|Scientific Name:||Graptemys barbouri|
|Species Authority:||Carr & Marchand, 1942|
|Red List Category & Criteria:||Vulnerable A2bcde ver 3.1|
|Assessor(s):||van Dijk, P.P.|
|Reviewer(s):||Horne, B.D., Mittermeier, R.A., Philippen, H.-D., Quinn, H.R., Rhodin, A.G.J., Shaffer, H.B. & Vogt, R.C|
Graptemys barbouri has been assessed as Vulnerable due to an inferred population decline resulting from overharvesting, habitat degradation, predation and disease. The global population is estimated to be between 1,000 and 10,000 individuals, restricted to a maximum of 20 subpopulations. Graptemys barbouri has been described as reasonably abundant in parts of its range but rare in others. Long-term population comparisons may be interpreted as indicating stable or declining populations, but the large numbers historically collected are no longer encountered. The species may qualify as Endangered if better data are available.
|Range Description:||Graptemys barbouri inhabits the Apalachicola River system and nearby systems of Florida, Georgia, and Alabama in the southeastern United States, including the Chattahoochee river system as far north as Stewart County, GA, the Flint River north to Meriwether Coounty, GA, the Chipola River, and the Choctawhatchee and Pea River systems as far as Geneva Coouty, AL (Iverson 1992, Bonin et al. 2006, Ewert et al. 2006).|
Native:United States (Alabama, Florida, Georgia)
|Range Map:||Click here to open the map viewer and explore range.|
Graptemys barbouri was considered the fourth rarest Graptemys based on extensive basking surveys (Lindeman pers. comm. 2009).
Moler (1986) compared his population survey along the Chipola River to Carr's (1952) observations, and concluded that population trends in the 45 years since the observations by Carr was as compatible with a stable population as with a decline. However, compared to encounter rates of 68.3 turtles/km of river by Sanderson in 1974 during repeated sampling of a 5.65 km section (total of 386 individuals), sighting rates of 2.64 (average) to 5.66 turtles/km by 1986 suggest a substantial decline at least locally. Cagle (1952) collected 393 individuals from an unspecified section of this river.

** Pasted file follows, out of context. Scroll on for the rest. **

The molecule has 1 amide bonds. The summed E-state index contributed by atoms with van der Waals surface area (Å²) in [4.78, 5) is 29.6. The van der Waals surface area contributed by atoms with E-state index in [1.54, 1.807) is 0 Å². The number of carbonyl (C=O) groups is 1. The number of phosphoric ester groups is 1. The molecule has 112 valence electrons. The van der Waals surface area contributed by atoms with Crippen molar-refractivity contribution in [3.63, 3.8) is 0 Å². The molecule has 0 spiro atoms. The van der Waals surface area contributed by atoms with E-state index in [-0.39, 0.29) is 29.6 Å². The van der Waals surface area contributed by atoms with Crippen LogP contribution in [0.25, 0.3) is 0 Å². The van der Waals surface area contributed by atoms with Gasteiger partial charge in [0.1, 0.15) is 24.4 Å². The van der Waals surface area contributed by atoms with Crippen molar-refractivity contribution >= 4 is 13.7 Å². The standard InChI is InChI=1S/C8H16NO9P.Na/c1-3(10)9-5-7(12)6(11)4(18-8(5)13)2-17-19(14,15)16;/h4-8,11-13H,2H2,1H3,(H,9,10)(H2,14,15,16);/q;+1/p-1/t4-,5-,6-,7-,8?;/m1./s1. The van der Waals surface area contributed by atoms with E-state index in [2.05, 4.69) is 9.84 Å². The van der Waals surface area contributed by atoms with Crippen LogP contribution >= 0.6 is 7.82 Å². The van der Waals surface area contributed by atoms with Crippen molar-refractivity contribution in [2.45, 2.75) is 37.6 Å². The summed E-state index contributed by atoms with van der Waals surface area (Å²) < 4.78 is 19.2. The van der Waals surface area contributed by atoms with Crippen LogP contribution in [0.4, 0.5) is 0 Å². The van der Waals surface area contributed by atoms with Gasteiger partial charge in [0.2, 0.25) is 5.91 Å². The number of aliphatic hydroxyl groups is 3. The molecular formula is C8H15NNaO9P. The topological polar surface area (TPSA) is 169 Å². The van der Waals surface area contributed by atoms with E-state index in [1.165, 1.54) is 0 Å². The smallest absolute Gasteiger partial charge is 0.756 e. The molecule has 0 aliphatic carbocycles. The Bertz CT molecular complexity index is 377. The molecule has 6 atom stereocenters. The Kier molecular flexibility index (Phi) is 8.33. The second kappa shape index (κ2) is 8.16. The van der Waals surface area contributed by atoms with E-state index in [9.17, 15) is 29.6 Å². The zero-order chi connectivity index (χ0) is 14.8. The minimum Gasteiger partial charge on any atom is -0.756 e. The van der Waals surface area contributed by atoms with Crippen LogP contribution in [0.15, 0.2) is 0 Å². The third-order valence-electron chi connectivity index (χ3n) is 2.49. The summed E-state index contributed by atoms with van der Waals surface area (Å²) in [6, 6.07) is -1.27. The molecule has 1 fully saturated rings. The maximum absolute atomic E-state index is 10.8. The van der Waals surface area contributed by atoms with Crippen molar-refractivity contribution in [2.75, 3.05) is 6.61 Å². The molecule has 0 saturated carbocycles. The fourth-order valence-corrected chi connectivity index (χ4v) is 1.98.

Numbers along a surveyed section of the Apalachicola River estimate numbers of 350–500 individuals (Zappalorti in Ewert et al. 2006), with Choctawhatchee River estimates a minimum of 250 individuals in the Florida stretch with the highest recorded density as 7.1 turtles/km.The population of G. barbouri is estimated to range between 1,000 and 10,000 individuals, found in 1–20 subpopulations (NatureServe 2006). This species is reportedly abundant in parts of its range, such as the Chipola, Apalachicola, and Flint Rivers, while it is scarce in others. NatureServe (2006) describe the population's short term trend as “declining to stable”.
|Habitat and Ecology:||
Graptemys barbouri favours sections of free-flowing rivers with limestone outcrops, which support good populations of freshwater snails, but use of silty channels is also widespread. (Ewert et al. 2006).The species is essentially carnivorous, with juveniles and males feeding on a variety of insects and small snails, whereas larger females shift to a diet of predominantly freshwater snails with some bivalves also taken. (Ewert et al. 2006).
Females require many years (possibly 14–20 years) to reach maturity at 20 cm carapace length (CL) and 1 kg weight; males mature in three to four years at about 8 cm CL. Females reach their maximum size (largest recorded – 330 mm CL, 3.3 kg) by the age of about 24 years. Males reach only 130 mm CL at about 200 g. Corresponding to the different age to reach maturity, population sex ratios have been recorded as 67–78% males. Hatchlings measure 30–38 mm and weigh up to 13 g (Ewert et al. 2006).